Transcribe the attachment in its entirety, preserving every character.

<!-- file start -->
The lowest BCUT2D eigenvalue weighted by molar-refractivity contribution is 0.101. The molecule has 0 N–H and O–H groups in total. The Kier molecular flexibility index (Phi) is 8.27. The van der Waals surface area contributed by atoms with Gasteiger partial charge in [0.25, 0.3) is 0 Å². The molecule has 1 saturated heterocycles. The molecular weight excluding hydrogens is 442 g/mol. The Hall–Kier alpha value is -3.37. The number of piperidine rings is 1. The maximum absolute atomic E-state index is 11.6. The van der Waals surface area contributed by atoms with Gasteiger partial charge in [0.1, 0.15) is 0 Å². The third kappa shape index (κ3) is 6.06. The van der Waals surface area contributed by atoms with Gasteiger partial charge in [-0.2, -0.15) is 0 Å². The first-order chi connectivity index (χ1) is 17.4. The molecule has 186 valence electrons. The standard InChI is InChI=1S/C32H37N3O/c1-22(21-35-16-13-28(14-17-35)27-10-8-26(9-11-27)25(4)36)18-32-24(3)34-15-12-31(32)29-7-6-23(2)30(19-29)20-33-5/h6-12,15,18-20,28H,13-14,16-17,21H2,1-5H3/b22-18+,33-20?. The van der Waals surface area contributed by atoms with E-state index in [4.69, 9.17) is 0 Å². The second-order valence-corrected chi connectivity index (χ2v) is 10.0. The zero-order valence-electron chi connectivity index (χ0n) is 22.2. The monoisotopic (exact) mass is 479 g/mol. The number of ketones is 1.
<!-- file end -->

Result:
The lowest BCUT2D eigenvalue weighted by molar-refractivity contribution is 0.101. The molecule has 0 N–H and O–H groups in total. The Kier molecular flexibility index (Phi) is 8.27. The van der Waals surface area contributed by atoms with Gasteiger partial charge in [0.25, 0.3) is 0 Å². The molecule has 1 saturated heterocycles. The molecular weight excluding hydrogens is 442 g/mol. The Hall–Kier alpha value is -3.37. The number of piperidine rings is 1. The maximum absolute atomic E-state index is 11.6. The van der Waals surface area contributed by atoms with Gasteiger partial charge in [0.1, 0.15) is 0 Å². The third kappa shape index (κ3) is 6.06. The van der Waals surface area contributed by atoms with Gasteiger partial charge in [-0.2, -0.15) is 0 Å². The first-order chi connectivity index (χ1) is 17.4. The molecule has 186 valence electrons. The standard InChI is InChI=1S/C32H37N3O/c1-22(21-35-16-13-28(14-17-35)27-10-8-26(9-11-27)25(4)36)18-32-24(3)34-15-12-31(32)29-7-6-23(2)30(19-29)20-33-5/h6-12,15,18-20,28H,13-14,16-17,21H2,1-5H3/b22-18+,33-20?. The van der Waals surface area contributed by atoms with E-state index in [4.69, 9.17) is 0 Å². The second-order valence-corrected chi connectivity index (χ2v) is 10.0. The zero-order valence-electron chi connectivity index (χ0n) is 22.2. The monoisotopic (exact) mass is 479 g/mol. The number of ketones is 1.